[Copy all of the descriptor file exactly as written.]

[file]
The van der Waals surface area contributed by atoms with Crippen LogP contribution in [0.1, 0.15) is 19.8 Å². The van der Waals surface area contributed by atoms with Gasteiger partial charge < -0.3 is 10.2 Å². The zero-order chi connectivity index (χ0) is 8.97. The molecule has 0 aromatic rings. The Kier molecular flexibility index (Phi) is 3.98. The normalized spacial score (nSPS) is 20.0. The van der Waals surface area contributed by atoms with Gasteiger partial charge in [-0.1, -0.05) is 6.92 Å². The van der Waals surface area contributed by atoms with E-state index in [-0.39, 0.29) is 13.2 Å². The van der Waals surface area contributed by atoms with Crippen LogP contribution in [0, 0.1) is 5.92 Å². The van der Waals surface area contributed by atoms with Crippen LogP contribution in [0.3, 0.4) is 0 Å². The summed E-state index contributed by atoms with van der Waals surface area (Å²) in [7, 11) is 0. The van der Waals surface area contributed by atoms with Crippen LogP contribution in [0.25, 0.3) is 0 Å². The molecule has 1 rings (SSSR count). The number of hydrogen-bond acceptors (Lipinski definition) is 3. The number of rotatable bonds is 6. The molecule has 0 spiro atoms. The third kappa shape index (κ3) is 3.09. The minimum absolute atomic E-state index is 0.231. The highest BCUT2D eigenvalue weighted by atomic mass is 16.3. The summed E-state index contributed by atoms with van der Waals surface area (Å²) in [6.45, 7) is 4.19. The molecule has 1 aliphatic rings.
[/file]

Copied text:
The van der Waals surface area contributed by atoms with Crippen LogP contribution in [0.1, 0.15) is 19.8 Å². The van der Waals surface area contributed by atoms with Gasteiger partial charge < -0.3 is 10.2 Å². The zero-order chi connectivity index (χ0) is 8.97. The molecule has 0 aromatic rings. The Kier molecular flexibility index (Phi) is 3.98. The normalized spacial score (nSPS) is 20.0. The van der Waals surface area contributed by atoms with Gasteiger partial charge in [-0.1, -0.05) is 6.92 Å². The van der Waals surface area contributed by atoms with E-state index in [-0.39, 0.29) is 13.2 Å². The van der Waals surface area contributed by atoms with Crippen LogP contribution in [0, 0.1) is 5.92 Å². The van der Waals surface area contributed by atoms with Crippen LogP contribution in [0.3, 0.4) is 0 Å². The summed E-state index contributed by atoms with van der Waals surface area (Å²) in [7, 11) is 0. The van der Waals surface area contributed by atoms with Crippen LogP contribution in [0.25, 0.3) is 0 Å². The molecule has 1 rings (SSSR count). The number of hydrogen-bond acceptors (Lipinski definition) is 3. The number of rotatable bonds is 6. The molecule has 0 spiro atoms. The third kappa shape index (κ3) is 3.09. The minimum absolute atomic E-state index is 0.231. The highest BCUT2D eigenvalue weighted by atomic mass is 16.3. The summed E-state index contributed by atoms with van der Waals surface area (Å²) in [6.45, 7) is 4.19. The molecule has 1 aliphatic rings.